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Friday, March 20, 2009

Violent Video Redux...

An earlier post by yours truly chided well-meaning but misinformed American (ah, but I repeat myself) parents who allowed their children to play violent video games as long as they followed the "laws of war."

Now, a German retail giant has gone a laudable step further, as this article in Der Spiegel explains. Following a high-school killing spree that left 15 people dead, it was discovered that the shooter had spent the previous night virtual opponents in much the same manner that he would slaughter his classmates a few hours later. Galeria Kaufhof has now pulled all copies of such first-person shooters from its shelves and vowed not to distribute ultra-violent games.

The German government is also considering banning these types of games outright; said Joachim Hermann, the Bavarian interior minister "We must finally muster the courage to ban the most brutal games... It's not a question of media and artistic freedom anymore."

Bravo, Herr Hermann! Anyone who doubts the farsightedness of this policy should definitely read Chapter 7 of Lieutenant Colonel Dave Grossman's book "On Combat", some highlights of which include:

Through violent programming on television and in movies, and through interactive point-and-shoot video games, modern nations are indiscriminately introducing to their children the same weapons technology that major armies and law enforcement agencies around the world use to “turn off” the midbrain “safety catch” that Brigadier General S.L.A. Marshall discovered in World War II. In terms of combat evolution, this indiscriminate use of combat conditioning techniques on children is the moral equivalent of giving an assault weapon to every child in every industrialized nation in the world.


It remains to be seen if Germany will succeed in making Galeria Kaufhof's corporate policy of sacrificing the profitable sale of an addictive and dangerous "virtual substance" to increase public safety a national policy, or if it will succumb to the pressures to prostitute the public welfare to those who would rather make bloody lucre from the wholesale export of virtual violence as "good, clean fun" for der kinder, while hiding behind the myth that companies and citizens have an inherent "freedom of expression" and "artistic license" that transcends the common good.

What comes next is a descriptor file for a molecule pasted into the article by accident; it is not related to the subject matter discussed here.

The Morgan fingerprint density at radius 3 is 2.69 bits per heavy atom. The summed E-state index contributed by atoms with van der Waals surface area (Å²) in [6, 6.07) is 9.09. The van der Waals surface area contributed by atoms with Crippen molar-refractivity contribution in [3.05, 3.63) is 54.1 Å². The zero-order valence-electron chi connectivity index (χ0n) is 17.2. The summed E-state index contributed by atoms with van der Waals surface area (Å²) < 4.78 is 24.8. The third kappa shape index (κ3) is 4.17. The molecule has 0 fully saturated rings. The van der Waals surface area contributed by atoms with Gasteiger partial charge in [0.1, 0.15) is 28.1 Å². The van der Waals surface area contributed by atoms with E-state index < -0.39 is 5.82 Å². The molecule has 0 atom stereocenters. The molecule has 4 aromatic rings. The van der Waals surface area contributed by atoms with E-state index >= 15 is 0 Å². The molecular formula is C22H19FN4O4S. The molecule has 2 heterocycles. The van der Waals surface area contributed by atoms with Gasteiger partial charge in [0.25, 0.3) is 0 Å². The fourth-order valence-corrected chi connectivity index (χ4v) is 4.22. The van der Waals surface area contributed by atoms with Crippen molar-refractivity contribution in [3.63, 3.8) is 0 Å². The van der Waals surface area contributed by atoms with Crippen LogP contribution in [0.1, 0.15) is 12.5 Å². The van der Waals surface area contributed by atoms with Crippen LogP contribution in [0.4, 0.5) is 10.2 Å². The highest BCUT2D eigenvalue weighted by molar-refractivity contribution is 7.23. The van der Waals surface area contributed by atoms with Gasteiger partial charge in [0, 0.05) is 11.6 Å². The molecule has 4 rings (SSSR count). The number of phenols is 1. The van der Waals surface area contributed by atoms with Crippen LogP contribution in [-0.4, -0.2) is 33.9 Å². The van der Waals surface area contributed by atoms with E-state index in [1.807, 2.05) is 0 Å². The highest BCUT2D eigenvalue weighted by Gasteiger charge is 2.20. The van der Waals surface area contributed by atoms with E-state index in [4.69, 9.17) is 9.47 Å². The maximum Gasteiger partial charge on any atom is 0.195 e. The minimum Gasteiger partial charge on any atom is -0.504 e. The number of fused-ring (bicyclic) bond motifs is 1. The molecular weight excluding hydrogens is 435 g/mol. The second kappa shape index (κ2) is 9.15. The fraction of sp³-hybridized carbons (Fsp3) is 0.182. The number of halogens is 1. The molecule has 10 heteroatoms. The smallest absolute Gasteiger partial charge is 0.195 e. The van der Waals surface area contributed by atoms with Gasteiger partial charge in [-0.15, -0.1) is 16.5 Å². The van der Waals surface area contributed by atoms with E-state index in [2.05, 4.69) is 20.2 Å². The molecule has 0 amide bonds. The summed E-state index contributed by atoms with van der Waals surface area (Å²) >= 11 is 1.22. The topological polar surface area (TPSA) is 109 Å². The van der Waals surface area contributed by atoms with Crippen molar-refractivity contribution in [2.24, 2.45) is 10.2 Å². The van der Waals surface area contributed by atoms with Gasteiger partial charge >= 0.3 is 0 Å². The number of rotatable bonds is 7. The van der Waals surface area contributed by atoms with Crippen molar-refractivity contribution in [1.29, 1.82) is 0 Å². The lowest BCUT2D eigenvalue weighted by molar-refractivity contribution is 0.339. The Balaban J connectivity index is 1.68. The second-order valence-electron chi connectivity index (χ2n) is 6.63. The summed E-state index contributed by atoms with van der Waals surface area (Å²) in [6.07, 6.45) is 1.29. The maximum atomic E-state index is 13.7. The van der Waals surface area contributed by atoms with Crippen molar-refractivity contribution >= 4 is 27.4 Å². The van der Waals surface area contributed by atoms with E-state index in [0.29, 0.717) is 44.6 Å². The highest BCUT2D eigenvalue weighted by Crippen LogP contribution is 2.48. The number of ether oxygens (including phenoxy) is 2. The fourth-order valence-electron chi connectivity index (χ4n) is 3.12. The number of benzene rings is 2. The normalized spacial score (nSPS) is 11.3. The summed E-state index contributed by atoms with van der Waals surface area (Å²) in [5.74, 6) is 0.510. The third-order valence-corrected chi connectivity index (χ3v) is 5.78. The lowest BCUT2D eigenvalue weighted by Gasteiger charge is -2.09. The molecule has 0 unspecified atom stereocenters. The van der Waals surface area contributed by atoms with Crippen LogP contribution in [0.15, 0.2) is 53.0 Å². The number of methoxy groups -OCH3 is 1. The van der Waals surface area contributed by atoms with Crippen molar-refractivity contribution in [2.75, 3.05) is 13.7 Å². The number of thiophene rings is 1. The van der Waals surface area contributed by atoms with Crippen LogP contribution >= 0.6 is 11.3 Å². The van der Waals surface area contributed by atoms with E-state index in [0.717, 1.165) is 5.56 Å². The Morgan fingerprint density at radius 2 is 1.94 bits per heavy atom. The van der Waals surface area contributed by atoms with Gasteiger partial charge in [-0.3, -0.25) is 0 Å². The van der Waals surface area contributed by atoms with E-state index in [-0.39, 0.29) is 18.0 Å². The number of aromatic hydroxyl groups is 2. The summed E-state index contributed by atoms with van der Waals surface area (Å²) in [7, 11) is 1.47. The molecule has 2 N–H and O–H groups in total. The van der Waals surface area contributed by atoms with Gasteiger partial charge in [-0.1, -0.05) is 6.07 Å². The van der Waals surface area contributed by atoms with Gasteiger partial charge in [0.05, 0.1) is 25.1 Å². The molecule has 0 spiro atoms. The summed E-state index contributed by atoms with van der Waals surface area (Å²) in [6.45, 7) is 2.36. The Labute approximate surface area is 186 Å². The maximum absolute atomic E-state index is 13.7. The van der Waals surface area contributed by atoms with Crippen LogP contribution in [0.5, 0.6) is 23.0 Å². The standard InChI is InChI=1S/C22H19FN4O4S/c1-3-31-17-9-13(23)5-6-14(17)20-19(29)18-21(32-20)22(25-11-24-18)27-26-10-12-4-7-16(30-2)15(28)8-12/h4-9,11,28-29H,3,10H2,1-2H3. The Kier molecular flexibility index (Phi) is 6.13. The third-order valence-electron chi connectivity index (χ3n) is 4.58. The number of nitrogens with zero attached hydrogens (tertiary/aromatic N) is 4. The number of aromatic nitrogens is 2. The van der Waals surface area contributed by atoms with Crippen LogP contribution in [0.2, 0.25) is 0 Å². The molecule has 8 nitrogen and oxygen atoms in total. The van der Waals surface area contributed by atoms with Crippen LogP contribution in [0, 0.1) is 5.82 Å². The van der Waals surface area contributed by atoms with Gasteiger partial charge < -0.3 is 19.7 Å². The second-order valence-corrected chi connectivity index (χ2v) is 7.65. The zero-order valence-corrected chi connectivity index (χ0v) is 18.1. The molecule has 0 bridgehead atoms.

5 comments:

LFC said...

I would support banning these types of games, which sound disgusting. However, as a side-note, I think it's hard to establish a cause-effect relation between playing the game and actually going on a shooting spree, as the German teenager in question did. At most, I think one could argue that the culture of violent games pushed an already disturbed kid over the edge, but he probably had to have been disturbed already. That would be my guess, without having gone into the details of this particular case. Effectively barring childrens' access to guns (which is more of a problem here than in Europe) would be a more immediate preventive measure. But ditch the games too, by all means.

hank_F_M said...

I heard LTC Grossman being interviewed a number of years ago.

One of his points it that the police and military temper this training with a strong dose of obey orders which more important than the order to shoot is the order not to shoot except under certain constrained circumstances. Video games teach the same skills but do not come with this indoctrination and if any thing, teach the opposite - no constraint in routine circumstances.


Since realistically it is impossible to completely eliminate these games, there needs to be strong cultural training about responsible use of force.

Kiara said...

I think the child has brain disorder. Why was he not able to digest the information that it was just a game. Ultra violent games, I think this kind of game should be completely eliminated though. There are numerous Download Games that children can play and learn at the same time.

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